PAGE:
I submitted it to DC Comics and, lo and behold I received my first-ever rejection letter. It was on cool official DC Comics stationery and hand-signed by the editor I sent it to. Even though my idea was rejected, I had this awesome rejection letter. I still have it.

I still have all my rejection letters. Every last one. And when I finally get that letter that tells me yes, we will buy your novel/screenplay, I will buy a nice frame for my DC Comics letter (it’s that cool, people) and burn the rest. There may be naked dancing around the fire. I haven’t decided.

I admit, I am growing impatient for that day to arrive. My pile of fuel is a little too high for my liking, and it’s grown a bit — virtually speaking — over the past weekend.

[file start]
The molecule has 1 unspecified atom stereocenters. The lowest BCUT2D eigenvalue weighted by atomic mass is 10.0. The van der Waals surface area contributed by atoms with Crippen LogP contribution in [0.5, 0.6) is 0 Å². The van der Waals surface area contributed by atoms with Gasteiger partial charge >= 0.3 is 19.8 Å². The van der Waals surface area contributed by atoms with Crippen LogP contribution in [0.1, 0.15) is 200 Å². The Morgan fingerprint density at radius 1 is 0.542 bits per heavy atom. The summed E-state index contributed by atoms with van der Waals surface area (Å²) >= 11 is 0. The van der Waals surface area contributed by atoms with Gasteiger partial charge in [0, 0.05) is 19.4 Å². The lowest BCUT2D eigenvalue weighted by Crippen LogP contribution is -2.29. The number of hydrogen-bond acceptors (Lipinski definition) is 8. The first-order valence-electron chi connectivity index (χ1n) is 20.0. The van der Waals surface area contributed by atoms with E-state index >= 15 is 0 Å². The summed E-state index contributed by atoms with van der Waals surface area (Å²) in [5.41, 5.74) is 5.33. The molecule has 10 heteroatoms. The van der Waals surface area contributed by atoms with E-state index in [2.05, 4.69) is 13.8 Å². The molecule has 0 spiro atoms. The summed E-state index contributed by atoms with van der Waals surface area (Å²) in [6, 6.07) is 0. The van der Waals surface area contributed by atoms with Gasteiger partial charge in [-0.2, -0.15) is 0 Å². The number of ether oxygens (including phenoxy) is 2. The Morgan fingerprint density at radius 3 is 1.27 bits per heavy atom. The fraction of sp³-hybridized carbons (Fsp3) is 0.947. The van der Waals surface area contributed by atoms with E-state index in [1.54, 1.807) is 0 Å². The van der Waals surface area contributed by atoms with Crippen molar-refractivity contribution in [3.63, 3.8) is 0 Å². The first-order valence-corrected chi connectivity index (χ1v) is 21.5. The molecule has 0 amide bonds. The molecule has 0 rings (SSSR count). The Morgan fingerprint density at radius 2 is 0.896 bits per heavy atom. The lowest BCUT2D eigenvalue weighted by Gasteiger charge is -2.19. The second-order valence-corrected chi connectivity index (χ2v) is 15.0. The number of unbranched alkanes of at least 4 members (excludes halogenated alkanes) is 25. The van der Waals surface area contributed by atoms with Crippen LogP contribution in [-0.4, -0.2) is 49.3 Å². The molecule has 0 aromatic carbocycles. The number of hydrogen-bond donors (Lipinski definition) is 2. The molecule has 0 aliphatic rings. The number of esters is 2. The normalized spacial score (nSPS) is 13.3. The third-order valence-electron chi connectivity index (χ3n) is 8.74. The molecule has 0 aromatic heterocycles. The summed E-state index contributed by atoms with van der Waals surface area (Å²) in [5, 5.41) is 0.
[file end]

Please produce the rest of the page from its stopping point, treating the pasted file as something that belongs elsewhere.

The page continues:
Satisfied that Action Figures was as complete as it was going to get, I e-mailed it on November 4 to a prospective agent, who took eight days to send me a form rejection e-mail. I spent a day feeling lousy and drowning my sorrows in Elder Scrolls IV: Oblivion, then got back on the horse. I sent a query out to another agent, who was far more efficient than my first victim, taking a mere two days to tell me thanks, but no thanks. So, another day of moping, then two more queries out the proverbial door.